Cumberland Times-News

Columns

September 15, 2012

It is what it is; time to come to grips with it

No, the view hasn’t been pretty, as just three weeks and 18 games into the season involving the six Western Maryland high school football teams, we’ve seen seven games end with the 35-point running clock rule in effect. There has been one game when the winning team scored 70 points, one when the winner scored at least 60, four when the winner scored at least 50 and six when the winner scored at least 40.

Remember when a team scored over 30 points once or twice a season and it raised eyebrows concerning the perceived offensive potency of one team, or the perceived weakness of the other one? Okay, that’s really going back. Let’s just say 40 used to be considered a scoring milestone not that long ago, and a team scoring in the 50s was really an exception. Well, those days are long gone. They went the route of the larger enrollments that moved out of the area about the same time over-selective scheduling moved in.

Repeat after me. This is not the 1950s, the ’60s or the early ’70s when smokestack industry carried the day. It’s not the ’80s, or even the ’90s when there was Maryland 2A representation in the area. This is the 21st century and all of the high schools in the area — Maryland and West Virginia alike — are small schools. Like it or not, we aren’t who we think we are. More accurately, we aren’t what we used to be, which is to say a larger size, and it’s maddening when fans out there refuse to realize it’s making a huge difference in the level of play we see today.

Combine this with the refusal of some area schools to play some others since the local high school all-sports conference deep-sixed one of the “driving” reasons for its formation in 2007 — an area football conference — and we’re going to see the likes of MATHS and Silver Oak on a couple of local schedules. But don’t forget. A couple of area teams have also been on the short end of that running clock this season as well.

“We’ve always wanted to have area competition in all of our sports,” the first president of the Appalachian Mountain Athletic Conference Tom Woods said at the time, “and now that we’re all relatively the same size, the timing just seemed perfect. So we will compete against one another in all sports sponsored by both West Virginia and Maryland.”

Woods, who was the principal at Southern Garrett at the time, said it was hoped the formation of the AMAC would serve as a boost to the schools’ travel budgets, but that, “One of the driving forces of the league was to get football into an area conference. The WMIL (Western Maryland Interscholastic League) doesn’t have football.”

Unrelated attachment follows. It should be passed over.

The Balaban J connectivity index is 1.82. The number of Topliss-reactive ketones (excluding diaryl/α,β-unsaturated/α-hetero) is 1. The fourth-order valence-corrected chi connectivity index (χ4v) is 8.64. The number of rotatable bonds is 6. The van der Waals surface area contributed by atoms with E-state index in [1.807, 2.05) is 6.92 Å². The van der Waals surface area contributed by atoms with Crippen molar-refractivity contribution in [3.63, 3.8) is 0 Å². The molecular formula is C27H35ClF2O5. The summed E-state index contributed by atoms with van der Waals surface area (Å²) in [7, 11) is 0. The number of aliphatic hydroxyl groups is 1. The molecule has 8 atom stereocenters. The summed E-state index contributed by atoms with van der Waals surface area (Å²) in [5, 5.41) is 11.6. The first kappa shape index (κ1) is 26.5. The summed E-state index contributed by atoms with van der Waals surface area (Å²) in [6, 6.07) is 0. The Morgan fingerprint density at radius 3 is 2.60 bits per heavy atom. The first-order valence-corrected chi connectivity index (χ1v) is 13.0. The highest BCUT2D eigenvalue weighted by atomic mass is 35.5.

Well, neither does the AMAC, but we’re not here to fight that battle anymore because it is what it is — a losing battle.

Which brings us in a roundabout way to a pair of area teams that do continue to play each other — every year since 1926, as a matter of fact, Allegany and Keyser. At this time of the season, the eye test easily tells us they are currently the two best teams in the area, both being undefeated and both readying to meet for the biggest game of the season thus far, Friday night at Greenway Avenue Stadium.

The Campers have played three games and have won them all by the 35-point rule — with 50, 35 and 58-point differentials. Keyser is 3-0 as well, and if West Virginia had the 35-point rule that Maryland has, the Golden Tornado would have just one full game under its belt, having won its games by 48, 29 and 40.

Friday’s match-up should bring a packed house to Greenway, although anymore the term “packed house” is relative to the reason for declining school enrollments. Nonetheless, it proves to be a dandy, as the Campers, while always establishing the fullback, play with a great deal of offensive diversity, while the Golden Tornado appear to be a team intent on grinding up yardage with a physical running game.

It should be a great area high school football game, which, based on the barking we’ve been hearing about the games we’ve seen so far this season, is what area fans like to see. Too bad there won’t be more, but, to paraphrase the old adage about the weather, everybody complains about the schedule, but nobody does anything about it, leaving those who have tried to do what they have to do.

Mike Burke is sports editor of the Cumberland Times-News. Write to him at mburke@times-news.com

1
Text Only
Columns
  • Yates fires 804

    Derek Yates led all scoring for the week ending March 28 with an 804 series featuring a 290 game at Rainbow Lanes.